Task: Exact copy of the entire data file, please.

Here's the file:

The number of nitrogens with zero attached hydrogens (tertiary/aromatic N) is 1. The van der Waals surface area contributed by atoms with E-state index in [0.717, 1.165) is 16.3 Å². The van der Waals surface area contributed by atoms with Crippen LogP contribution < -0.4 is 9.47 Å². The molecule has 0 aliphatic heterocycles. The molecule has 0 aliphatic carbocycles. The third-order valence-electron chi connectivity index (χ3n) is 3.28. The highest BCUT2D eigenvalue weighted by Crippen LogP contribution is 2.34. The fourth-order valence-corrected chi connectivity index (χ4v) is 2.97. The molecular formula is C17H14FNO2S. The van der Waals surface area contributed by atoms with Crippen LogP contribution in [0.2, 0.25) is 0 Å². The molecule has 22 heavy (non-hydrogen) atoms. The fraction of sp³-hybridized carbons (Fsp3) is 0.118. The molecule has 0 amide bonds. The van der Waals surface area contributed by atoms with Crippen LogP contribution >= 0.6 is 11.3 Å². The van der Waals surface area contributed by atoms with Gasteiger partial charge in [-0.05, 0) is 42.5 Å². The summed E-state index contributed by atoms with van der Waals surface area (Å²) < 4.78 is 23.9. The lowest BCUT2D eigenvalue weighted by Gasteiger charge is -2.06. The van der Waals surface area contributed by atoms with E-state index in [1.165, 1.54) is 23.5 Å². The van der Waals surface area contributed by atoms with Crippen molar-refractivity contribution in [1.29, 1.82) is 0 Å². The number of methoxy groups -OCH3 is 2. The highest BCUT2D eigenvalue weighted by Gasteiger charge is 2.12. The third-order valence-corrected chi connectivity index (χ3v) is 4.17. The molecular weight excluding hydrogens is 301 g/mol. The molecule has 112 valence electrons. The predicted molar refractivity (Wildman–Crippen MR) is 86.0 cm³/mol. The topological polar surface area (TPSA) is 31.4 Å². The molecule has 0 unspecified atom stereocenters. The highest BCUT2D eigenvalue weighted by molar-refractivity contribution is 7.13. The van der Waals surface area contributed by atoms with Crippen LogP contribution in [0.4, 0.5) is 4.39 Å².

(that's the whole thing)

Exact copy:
The number of nitrogens with zero attached hydrogens (tertiary/aromatic N) is 1. The van der Waals surface area contributed by atoms with E-state index in [0.717, 1.165) is 16.3 Å². The van der Waals surface area contributed by atoms with Crippen LogP contribution < -0.4 is 9.47 Å². The molecule has 0 aliphatic heterocycles. The molecule has 0 aliphatic carbocycles. The third-order valence-electron chi connectivity index (χ3n) is 3.28. The highest BCUT2D eigenvalue weighted by Crippen LogP contribution is 2.34. The fourth-order valence-corrected chi connectivity index (χ4v) is 2.97. The molecular formula is C17H14FNO2S. The van der Waals surface area contributed by atoms with Crippen LogP contribution in [0.2, 0.25) is 0 Å². The molecule has 22 heavy (non-hydrogen) atoms. The fraction of sp³-hybridized carbons (Fsp3) is 0.118. The molecule has 0 amide bonds. The van der Waals surface area contributed by atoms with Crippen LogP contribution >= 0.6 is 11.3 Å². The van der Waals surface area contributed by atoms with Gasteiger partial charge in [-0.05, 0) is 42.5 Å². The summed E-state index contributed by atoms with van der Waals surface area (Å²) < 4.78 is 23.9. The lowest BCUT2D eigenvalue weighted by Gasteiger charge is -2.06. The van der Waals surface area contributed by atoms with E-state index in [1.165, 1.54) is 23.5 Å². The van der Waals surface area contributed by atoms with Crippen molar-refractivity contribution in [1.29, 1.82) is 0 Å². The number of methoxy groups -OCH3 is 2. The highest BCUT2D eigenvalue weighted by Gasteiger charge is 2.12. The third-order valence-corrected chi connectivity index (χ3v) is 4.17. The molecular weight excluding hydrogens is 301 g/mol. The molecule has 112 valence electrons. The predicted molar refractivity (Wildman–Crippen MR) is 86.0 cm³/mol. The topological polar surface area (TPSA) is 31.4 Å². The molecule has 0 unspecified atom stereocenters. The highest BCUT2D eigenvalue weighted by molar-refractivity contribution is 7.13. The van der Waals surface area contributed by atoms with Crippen LogP contribution in [0.4, 0.5) is 4.39 Å².